Since the Academies Act came in more than a decade ago, there has been a general direction of travel in favour of multi-academy trusts (‘MATs’). The headline policy (across the main political parties, in fact) has been academisation generally, but within this, the organs of government have tended to push for consolidation, sharing of resources and achieving economies of scale. In a sense this is curious because, in principle, academies – and certainly single academies – are more isolated units than the maintained schools that they replace. The MAT is the most obvious and effective way to reconcile this.
There has been some dalliance with less formal academy ‘umbrella trusts’, but now the MAT as Plan A is on a firmer footing than ever, with this spring’s education White Paper making a very firm statement in favour of more, bigger and better MATs. (And even MATs established by local authorities, which has not been possible to date and seems a little at odds with the founding principles of the academies programme.)
To quote the White Paper directly, the key messages around this are as follows:
1. “By 2030, all children will benefit from being taught in a family of schools, with their school in a strong multi academy trust or with plans to join or form one”.
2. “[academy] trusts typically start to develop central capacity when they have more than 10 schools. Scale is also what enables them to be more financially stable, maximise the impact of a well-supported workforce and drive school improvement.”… “We expect that most trusts will be on a trajectory to either serve a minimum of 7,500 pupils or run at least 10 schools.”
3. “We will carefully monitor the size of new trusts and never expect a trust to expand before it is ready. While there will be no maximum size of trust, we will limit the proportion of schools in local area that can be run by an individual trust.”
Academy trusts are also to be put onto a firmer statutory footing. This is a major development. To date, academy trusts have existed under statute in that they only open once an ‘academy order’ is made by the Secretary of State pursuant to the Academies Act. But they are also independent charities, with powers exerted by central government mostly as a matter of contract, under the funding agreement, as well as through each academy trust’s articles of association. The arrangement is a bit of a jumble, with the precise relationship between an academy trust and government depending on which model set of articles and funding agreement are in place. Now, it’s proposed that this is all tidied up into a neater set of statutory provisions including (ominously) new “intervention powers”. Whether that’s good or bad news at the level of an individual academy trust… we’ll have to wait and see.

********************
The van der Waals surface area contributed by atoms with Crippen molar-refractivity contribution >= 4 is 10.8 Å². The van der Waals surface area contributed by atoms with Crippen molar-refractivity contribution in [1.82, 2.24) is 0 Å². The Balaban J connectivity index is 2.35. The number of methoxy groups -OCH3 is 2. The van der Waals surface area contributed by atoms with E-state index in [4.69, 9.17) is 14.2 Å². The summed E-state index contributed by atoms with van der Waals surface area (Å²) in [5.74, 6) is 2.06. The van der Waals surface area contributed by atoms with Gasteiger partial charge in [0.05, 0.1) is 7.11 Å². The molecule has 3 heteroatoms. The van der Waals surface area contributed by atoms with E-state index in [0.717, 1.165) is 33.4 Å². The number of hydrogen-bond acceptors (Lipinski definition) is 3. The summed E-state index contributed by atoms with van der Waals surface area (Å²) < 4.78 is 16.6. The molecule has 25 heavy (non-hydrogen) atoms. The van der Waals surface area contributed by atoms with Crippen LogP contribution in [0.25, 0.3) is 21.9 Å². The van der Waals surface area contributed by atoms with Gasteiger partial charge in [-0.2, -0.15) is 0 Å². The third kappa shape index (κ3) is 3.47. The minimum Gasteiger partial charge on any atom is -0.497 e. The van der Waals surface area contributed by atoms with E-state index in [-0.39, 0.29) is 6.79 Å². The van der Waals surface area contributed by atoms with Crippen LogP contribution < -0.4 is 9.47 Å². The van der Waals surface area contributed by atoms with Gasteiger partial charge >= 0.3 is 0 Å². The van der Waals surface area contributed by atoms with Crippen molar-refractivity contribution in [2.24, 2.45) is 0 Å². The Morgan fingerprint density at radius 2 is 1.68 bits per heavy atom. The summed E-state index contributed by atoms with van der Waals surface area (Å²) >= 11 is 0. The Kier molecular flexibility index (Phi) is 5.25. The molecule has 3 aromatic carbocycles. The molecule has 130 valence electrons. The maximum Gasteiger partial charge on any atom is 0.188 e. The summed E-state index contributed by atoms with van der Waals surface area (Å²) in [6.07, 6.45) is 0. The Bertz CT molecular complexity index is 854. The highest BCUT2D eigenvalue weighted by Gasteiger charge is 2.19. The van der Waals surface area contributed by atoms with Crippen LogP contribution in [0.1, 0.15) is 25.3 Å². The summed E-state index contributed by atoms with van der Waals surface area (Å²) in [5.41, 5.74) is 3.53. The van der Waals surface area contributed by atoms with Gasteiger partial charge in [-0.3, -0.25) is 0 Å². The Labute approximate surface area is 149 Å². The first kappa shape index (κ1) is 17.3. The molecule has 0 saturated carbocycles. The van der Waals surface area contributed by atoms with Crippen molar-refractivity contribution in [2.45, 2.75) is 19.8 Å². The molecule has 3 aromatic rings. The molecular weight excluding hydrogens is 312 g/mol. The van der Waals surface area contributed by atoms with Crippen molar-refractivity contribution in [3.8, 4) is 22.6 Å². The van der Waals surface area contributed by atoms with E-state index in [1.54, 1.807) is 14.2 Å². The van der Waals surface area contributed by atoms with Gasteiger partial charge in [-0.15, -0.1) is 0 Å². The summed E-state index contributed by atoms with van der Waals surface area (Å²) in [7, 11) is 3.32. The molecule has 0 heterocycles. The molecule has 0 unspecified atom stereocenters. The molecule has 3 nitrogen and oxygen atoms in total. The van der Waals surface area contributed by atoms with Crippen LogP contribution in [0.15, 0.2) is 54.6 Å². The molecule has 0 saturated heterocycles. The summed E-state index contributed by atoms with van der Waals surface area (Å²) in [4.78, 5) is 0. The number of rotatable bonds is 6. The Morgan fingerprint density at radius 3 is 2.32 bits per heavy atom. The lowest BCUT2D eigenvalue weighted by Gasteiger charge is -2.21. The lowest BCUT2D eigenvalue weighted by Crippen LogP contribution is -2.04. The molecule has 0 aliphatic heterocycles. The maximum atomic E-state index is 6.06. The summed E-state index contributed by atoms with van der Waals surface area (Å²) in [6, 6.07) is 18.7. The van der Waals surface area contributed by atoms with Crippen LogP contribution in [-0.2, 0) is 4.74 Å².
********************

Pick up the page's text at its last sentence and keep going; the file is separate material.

Obviously all of this has potentially very significant implications for those in the maintained schools and academies space. But it’s also relevant to those operating on the periphery of the state education sector, particularly academy trust sponsors. What does this White Paper mean for them?
Sponsors are often charitable independent schools or universities looking to bolster their public benefit provision by engaging with the state sector. Formal sponsorship often means taking control of an academy trust in the sense of appointing a majority of the board, as well as having input and involvement in areas like curriculum, shared resources and staffing.
Closer engagement between these different elements of the education sector is beneficial for everyone, and it has been growing. But when it comes to sponsorship, working with a single academy trust has historically been the norm. One can see how this may be more attractive to a school or university, in representing a substantial but not overwhelming avenue for spreading their good influence; one school is an easier proposition than ten.
If the vast majority of academies are to be within MATs, will this type of collaboration still be available? The White Paper acknowledges that there can be a place for single academy trusts in the right circumstances, and there’s no sign of a cooling policy position towards sponsorship per se but, again, we’ll need to wait and see how things develop here.
The new statutory framework and those ‘intervention powers’ will be something to watch from this perspective too. The relationship between academy trust and sponsor has been quite a cosy one to date, usually without great cause for the Department for Education or Education and Skills Funding Agency to come knocking. Will the new arrangements make this all look less attractive to would-be and existing sponsors? Hopefully not. But watch this space for further updates, as we’ll be keeping an eye on developments.
If your organisation is interested in sponsoring an academy trust, or is an existing sponsor, do get in touch if there are any issues you’d like to discuss.